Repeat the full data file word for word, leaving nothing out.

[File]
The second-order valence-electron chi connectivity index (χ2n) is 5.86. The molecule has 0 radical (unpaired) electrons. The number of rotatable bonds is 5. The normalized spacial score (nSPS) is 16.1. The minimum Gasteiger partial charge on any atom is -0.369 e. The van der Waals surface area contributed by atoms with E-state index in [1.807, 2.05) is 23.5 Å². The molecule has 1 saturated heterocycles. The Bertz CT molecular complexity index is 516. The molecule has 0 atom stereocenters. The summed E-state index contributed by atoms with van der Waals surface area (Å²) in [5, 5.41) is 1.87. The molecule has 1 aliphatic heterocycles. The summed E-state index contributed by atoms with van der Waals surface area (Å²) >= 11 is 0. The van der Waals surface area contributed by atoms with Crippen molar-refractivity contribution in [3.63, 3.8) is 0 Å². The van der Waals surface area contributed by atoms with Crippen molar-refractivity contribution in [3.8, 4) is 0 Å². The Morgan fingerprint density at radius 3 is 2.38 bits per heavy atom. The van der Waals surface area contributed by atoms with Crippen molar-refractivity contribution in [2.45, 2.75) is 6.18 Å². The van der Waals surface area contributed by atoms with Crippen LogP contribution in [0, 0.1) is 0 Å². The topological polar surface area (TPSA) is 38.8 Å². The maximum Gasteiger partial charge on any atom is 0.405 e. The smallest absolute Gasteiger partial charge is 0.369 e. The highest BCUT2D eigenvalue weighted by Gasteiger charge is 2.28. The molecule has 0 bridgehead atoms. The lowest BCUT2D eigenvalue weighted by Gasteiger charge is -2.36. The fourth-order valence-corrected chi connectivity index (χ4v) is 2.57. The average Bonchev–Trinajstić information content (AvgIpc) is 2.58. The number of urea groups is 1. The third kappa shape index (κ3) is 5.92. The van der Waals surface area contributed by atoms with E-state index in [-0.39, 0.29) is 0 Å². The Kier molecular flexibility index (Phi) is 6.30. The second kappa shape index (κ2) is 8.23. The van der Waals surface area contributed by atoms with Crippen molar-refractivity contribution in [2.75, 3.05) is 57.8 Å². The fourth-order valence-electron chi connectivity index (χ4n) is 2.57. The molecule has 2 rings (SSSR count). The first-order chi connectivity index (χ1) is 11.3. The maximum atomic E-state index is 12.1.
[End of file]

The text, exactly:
The second-order valence-electron chi connectivity index (χ2n) is 5.86. The molecule has 0 radical (unpaired) electrons. The number of rotatable bonds is 5. The normalized spacial score (nSPS) is 16.1. The minimum Gasteiger partial charge on any atom is -0.369 e. The van der Waals surface area contributed by atoms with E-state index in [1.807, 2.05) is 23.5 Å². The molecule has 1 saturated heterocycles. The Bertz CT molecular complexity index is 516. The molecule has 0 atom stereocenters. The summed E-state index contributed by atoms with van der Waals surface area (Å²) in [5, 5.41) is 1.87. The molecule has 1 aliphatic heterocycles. The summed E-state index contributed by atoms with van der Waals surface area (Å²) >= 11 is 0. The van der Waals surface area contributed by atoms with Crippen molar-refractivity contribution in [3.63, 3.8) is 0 Å². The van der Waals surface area contributed by atoms with Crippen molar-refractivity contribution in [3.8, 4) is 0 Å². The Morgan fingerprint density at radius 3 is 2.38 bits per heavy atom. The van der Waals surface area contributed by atoms with Crippen molar-refractivity contribution in [2.45, 2.75) is 6.18 Å². The van der Waals surface area contributed by atoms with Crippen LogP contribution in [0, 0.1) is 0 Å². The topological polar surface area (TPSA) is 38.8 Å². The maximum Gasteiger partial charge on any atom is 0.405 e. The smallest absolute Gasteiger partial charge is 0.369 e. The highest BCUT2D eigenvalue weighted by Gasteiger charge is 2.28. The molecule has 0 bridgehead atoms. The lowest BCUT2D eigenvalue weighted by Gasteiger charge is -2.36. The fourth-order valence-corrected chi connectivity index (χ4v) is 2.57. The average Bonchev–Trinajstić information content (AvgIpc) is 2.58. The number of urea groups is 1. The third kappa shape index (κ3) is 5.92. The van der Waals surface area contributed by atoms with E-state index in [-0.39, 0.29) is 0 Å². The Kier molecular flexibility index (Phi) is 6.30. The second kappa shape index (κ2) is 8.23. The van der Waals surface area contributed by atoms with Crippen molar-refractivity contribution in [2.75, 3.05) is 57.8 Å². The fourth-order valence-electron chi connectivity index (χ4n) is 2.57. The molecule has 2 rings (SSSR count). The first-order chi connectivity index (χ1) is 11.3. The maximum atomic E-state index is 12.1.